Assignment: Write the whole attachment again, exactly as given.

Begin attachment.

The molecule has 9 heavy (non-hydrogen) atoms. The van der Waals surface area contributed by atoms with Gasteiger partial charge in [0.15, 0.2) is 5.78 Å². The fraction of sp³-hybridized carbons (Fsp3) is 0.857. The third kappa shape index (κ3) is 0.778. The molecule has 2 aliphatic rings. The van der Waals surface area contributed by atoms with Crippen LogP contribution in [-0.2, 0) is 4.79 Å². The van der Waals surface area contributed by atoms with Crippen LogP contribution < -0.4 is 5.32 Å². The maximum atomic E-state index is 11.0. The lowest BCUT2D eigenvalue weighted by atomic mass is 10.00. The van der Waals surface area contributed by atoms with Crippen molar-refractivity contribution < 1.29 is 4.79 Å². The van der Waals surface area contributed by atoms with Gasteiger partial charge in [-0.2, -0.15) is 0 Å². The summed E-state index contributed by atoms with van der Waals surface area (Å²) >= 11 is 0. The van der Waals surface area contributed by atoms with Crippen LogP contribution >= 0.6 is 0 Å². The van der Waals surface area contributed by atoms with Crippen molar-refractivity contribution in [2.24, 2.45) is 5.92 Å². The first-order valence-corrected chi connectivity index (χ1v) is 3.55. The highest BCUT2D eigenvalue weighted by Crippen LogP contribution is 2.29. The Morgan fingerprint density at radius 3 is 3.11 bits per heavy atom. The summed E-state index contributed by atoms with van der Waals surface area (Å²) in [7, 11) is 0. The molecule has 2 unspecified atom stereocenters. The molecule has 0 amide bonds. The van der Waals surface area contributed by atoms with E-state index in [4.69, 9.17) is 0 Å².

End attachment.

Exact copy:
The molecule has 9 heavy (non-hydrogen) atoms. The van der Waals surface area contributed by atoms with Gasteiger partial charge in [0.15, 0.2) is 5.78 Å². The fraction of sp³-hybridized carbons (Fsp3) is 0.857. The third kappa shape index (κ3) is 0.778. The molecule has 2 aliphatic rings. The van der Waals surface area contributed by atoms with Crippen LogP contribution in [-0.2, 0) is 4.79 Å². The van der Waals surface area contributed by atoms with Crippen LogP contribution < -0.4 is 5.32 Å². The maximum atomic E-state index is 11.0. The lowest BCUT2D eigenvalue weighted by atomic mass is 10.00. The van der Waals surface area contributed by atoms with Crippen molar-refractivity contribution < 1.29 is 4.79 Å². The van der Waals surface area contributed by atoms with Gasteiger partial charge in [-0.2, -0.15) is 0 Å². The summed E-state index contributed by atoms with van der Waals surface area (Å²) >= 11 is 0. The van der Waals surface area contributed by atoms with Crippen LogP contribution >= 0.6 is 0 Å². The van der Waals surface area contributed by atoms with Crippen molar-refractivity contribution in [2.24, 2.45) is 5.92 Å². The first-order valence-corrected chi connectivity index (χ1v) is 3.55. The highest BCUT2D eigenvalue weighted by Crippen LogP contribution is 2.29. The Morgan fingerprint density at radius 3 is 3.11 bits per heavy atom. The summed E-state index contributed by atoms with van der Waals surface area (Å²) in [7, 11) is 0. The molecule has 2 unspecified atom stereocenters. The molecule has 0 amide bonds. The van der Waals surface area contributed by atoms with E-state index in [4.69, 9.17) is 0 Å².